Here’s Another Reason Miley Cyrus Probably Deserved That Perfect Nicki Minaj Diss


As soon as we thought it was safe to embrace Miley Cyrus again — her pipes are so strong, and we love those inclusive Happy Hippie videos — she went and reignited the Nicki Minaj-Taylor Swift feud with an interview that went in on Minaj. If you were watching the VMAs last night, then you saw that Nicki’s response was fast and furious — “What’s good, Miley?” is destined to become a cultural catchphrase. Assuming it was genuine and not scripted, was this public ire deserved?

First, let’s rewind. The original Twitter contretemps, if you’ll recall, involved Minaj complaining about the racist undertone of VMA nominations, thereby implying that skinny white girls like Taylor and Miley benefit from a double standard. Taylor took it personally and then realized, as she should have earlier, that this wasn’t about her, and one could argue that Minaj won by getting Swift to apologize, well, swiftly. Taylor and Nicki made good onstage at the VMAs last night, and that chapter closed.

But never fear, beef-watchers, for unto this breach stepped another clueless white pop star: Miley Cyrus! For with the VMAs nigh upon them, with Minaj scheduled to open them and Cyrus to host, the latter spoke to the New York Times (while rolling and smoking “several joints,” we should note) and opined on the Nicki-Taylor incident. Cyrus, despite admitting to not knowing anything about the matter, decided to offer her considered opinion on it anyway. Her primary complaint? Minaj’s critique might have been right, but it came from a personal position of “anger.” Cyrus’ new song indicates that she isn’t a hippie herself, but she went ahead and offered some so-called “yogic” wisdom to Minaj regardless:

Not that this is jealousy, but jealousy does the opposite of what you want it to — that’s a yoga mantra. People forget that the choices that they make and how they treat people in life affect you in a really big way. If you do things with an open heart and you come at things with love, you would be heard and I would respect your statement. But I don’t respect your statement because of the anger that came with it.

At the Daily Beast last week, Stereo Williams offered an explanation for why Miley’s comments were problematic at best, in a piece aptly titled, “Miley Cyrus Whitesplains Race to Nicki Minaj and Misses the Point Entirely“:

Cyrus’s thought process is indicative of the left-leaning millennial racism; the “I get it, but…” racism. A white pop star who accessorizes blackness shouldn’t be so quick to tell a black artist how they should talk about racism… And both she and Swift have exhibited behavior that indicates that they are typical of many white feminists who refuse to face the way they’ve used feminism to mute the specific grievances of black women.

Indeed, the singer’s racial tone deafness and accessorizing of blackness — she may call her grandma “mammy,” but why the hell did she OK the awful skit that repeatedly used the word? — is far too common. And to augment this critique, I’d add that Cyrus engages in another kind of celebrity (and more general privileged-person) behavior that is particularly frustrating, because it wraps broader social inequality in the mythological cloak of personal karma. In her answer about Minaj, she cites “law of attraction“-type ideas under the guise of Eastern philosophy. This is basically the idea that “what you put out in the world comes back to you,” and it’s most clearly evident when Cyrus says of Minaj, “If you do things with an open heart and you come at things with love, you would be heard.”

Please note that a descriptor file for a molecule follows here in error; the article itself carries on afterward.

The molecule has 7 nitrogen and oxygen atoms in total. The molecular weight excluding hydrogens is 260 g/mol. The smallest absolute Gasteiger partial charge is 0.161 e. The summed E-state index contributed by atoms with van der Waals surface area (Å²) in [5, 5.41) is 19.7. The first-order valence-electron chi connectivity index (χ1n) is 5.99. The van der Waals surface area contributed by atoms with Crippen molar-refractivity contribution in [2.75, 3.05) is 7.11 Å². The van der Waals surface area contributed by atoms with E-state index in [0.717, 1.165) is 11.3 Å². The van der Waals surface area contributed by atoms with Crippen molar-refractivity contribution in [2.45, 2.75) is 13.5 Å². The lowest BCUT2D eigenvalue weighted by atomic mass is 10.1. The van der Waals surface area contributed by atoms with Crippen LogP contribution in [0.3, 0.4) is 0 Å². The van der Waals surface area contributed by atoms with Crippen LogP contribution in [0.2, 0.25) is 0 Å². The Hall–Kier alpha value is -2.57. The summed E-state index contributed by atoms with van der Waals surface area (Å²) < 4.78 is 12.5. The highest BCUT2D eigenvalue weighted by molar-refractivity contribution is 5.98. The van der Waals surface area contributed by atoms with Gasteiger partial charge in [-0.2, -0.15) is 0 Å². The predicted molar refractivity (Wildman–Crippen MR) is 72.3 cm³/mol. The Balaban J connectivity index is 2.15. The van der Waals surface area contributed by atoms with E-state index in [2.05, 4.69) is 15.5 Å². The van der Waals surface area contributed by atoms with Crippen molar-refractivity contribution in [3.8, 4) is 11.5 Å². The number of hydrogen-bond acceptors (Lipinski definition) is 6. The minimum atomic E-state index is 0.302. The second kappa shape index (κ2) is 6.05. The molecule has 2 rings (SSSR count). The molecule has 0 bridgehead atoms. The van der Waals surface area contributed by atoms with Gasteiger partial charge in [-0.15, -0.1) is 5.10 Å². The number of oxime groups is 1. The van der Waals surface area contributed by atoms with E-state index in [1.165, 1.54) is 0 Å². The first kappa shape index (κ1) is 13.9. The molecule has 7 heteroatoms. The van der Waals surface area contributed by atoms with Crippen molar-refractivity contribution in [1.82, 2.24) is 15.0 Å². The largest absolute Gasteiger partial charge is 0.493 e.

Now, I appreciate Cyrus’ easy-seeming positivity, and I would imagine that she is genuinely trying to live those positive values herself (except when she disses other stars to the media. But we all make mistakes!). But with her take on Minaj’s “anger,” she’s being a hypocrite — and naive. The law of attraction stuff is a New-Agey way of advancing the “just-world fallacy,” a kind of mass delusion that makes successful people think they’ve earned their good fortune through emitting “good vibes” rather than, say, coming from a celebrity dynasty. Or being born with money. Or being white, or thin, or well-educated, or whatever.

In fact, that way of thinking makes it easy to dismiss those who suffer, whether from the kind of random bad luck that doesn’t discriminate or, more importantly, from systematic oppression. It implies that those who face setbacks or injustices were somehow bringing it on themselves. This is a more polite method of victim blaming, in essence, one that ignores and even flattens power dynamics. Unfortunately, lots of people think this way! It’s one reason why people are so quick to ask what rape victims were wearing or what victims of police violence were saying before they got shot.

Ask someone who has had their life stymied by racism, sexism, or homophobia — or illness, or catastrophe — whether “not making it so much about them” or being “less angry” and having good karmic vibes, man, would have helped them overcome institutional biases. Chances are they will laugh in your face.

My hope is that as Miley Cyrus (who is still quite young) grows up and experiences more of life’s up and downs, she will let go of some of this pseudo-philosophical BS and take a more realistic view of the world, acknowledging that it’s essentially unfair. Maybe she’ll learn that though it’s certainly delightful to put positive vibes out in the world and stuff, it’s also entirely appropriate for people to be angry when anger is genuinely merited.